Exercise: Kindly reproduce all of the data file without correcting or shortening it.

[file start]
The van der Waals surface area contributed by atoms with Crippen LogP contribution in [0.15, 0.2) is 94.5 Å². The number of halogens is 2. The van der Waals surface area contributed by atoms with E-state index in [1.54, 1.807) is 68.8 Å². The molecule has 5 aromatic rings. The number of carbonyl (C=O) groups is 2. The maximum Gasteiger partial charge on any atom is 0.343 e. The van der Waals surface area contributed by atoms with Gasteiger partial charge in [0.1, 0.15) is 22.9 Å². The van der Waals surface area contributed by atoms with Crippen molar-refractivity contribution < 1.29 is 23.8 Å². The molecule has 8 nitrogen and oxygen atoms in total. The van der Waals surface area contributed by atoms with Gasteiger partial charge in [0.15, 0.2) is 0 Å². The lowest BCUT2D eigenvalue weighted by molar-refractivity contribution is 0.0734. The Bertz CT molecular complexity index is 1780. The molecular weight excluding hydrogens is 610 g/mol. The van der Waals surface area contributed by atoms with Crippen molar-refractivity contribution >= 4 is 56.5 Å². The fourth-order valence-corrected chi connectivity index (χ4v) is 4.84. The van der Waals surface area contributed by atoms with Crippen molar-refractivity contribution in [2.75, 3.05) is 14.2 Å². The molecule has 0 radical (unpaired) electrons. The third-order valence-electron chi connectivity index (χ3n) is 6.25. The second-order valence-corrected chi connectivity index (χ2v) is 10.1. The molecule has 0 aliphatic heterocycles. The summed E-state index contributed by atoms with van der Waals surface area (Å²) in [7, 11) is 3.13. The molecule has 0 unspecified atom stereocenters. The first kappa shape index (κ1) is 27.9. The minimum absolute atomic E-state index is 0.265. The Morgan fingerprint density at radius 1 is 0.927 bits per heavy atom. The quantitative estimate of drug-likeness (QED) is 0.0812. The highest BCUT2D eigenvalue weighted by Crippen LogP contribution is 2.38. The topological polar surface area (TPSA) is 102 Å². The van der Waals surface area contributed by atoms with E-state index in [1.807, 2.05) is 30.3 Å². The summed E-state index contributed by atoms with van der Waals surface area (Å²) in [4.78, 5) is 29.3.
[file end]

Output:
The van der Waals surface area contributed by atoms with Crippen LogP contribution in [0.15, 0.2) is 94.5 Å². The number of halogens is 2. The van der Waals surface area contributed by atoms with E-state index in [1.54, 1.807) is 68.8 Å². The molecule has 5 aromatic rings. The number of carbonyl (C=O) groups is 2. The maximum Gasteiger partial charge on any atom is 0.343 e. The van der Waals surface area contributed by atoms with Gasteiger partial charge in [0.1, 0.15) is 22.9 Å². The van der Waals surface area contributed by atoms with Crippen molar-refractivity contribution < 1.29 is 23.8 Å². The molecule has 8 nitrogen and oxygen atoms in total. The van der Waals surface area contributed by atoms with Gasteiger partial charge in [0.15, 0.2) is 0 Å². The lowest BCUT2D eigenvalue weighted by molar-refractivity contribution is 0.0734. The Bertz CT molecular complexity index is 1780. The molecular weight excluding hydrogens is 610 g/mol. The van der Waals surface area contributed by atoms with Crippen molar-refractivity contribution >= 4 is 56.5 Å². The fourth-order valence-corrected chi connectivity index (χ4v) is 4.84. The van der Waals surface area contributed by atoms with Crippen molar-refractivity contribution in [2.75, 3.05) is 14.2 Å². The molecule has 0 radical (unpaired) electrons. The third-order valence-electron chi connectivity index (χ3n) is 6.25. The second-order valence-corrected chi connectivity index (χ2v) is 10.1. The molecule has 0 aliphatic heterocycles. The summed E-state index contributed by atoms with van der Waals surface area (Å²) in [7, 11) is 3.13. The molecule has 0 unspecified atom stereocenters. The first kappa shape index (κ1) is 27.9. The minimum absolute atomic E-state index is 0.265. The Morgan fingerprint density at radius 1 is 0.927 bits per heavy atom. The quantitative estimate of drug-likeness (QED) is 0.0812. The highest BCUT2D eigenvalue weighted by Crippen LogP contribution is 2.38. The topological polar surface area (TPSA) is 102 Å². The van der Waals surface area contributed by atoms with E-state index in [1.807, 2.05) is 30.3 Å². The summed E-state index contributed by atoms with van der Waals surface area (Å²) in [4.78, 5) is 29.3.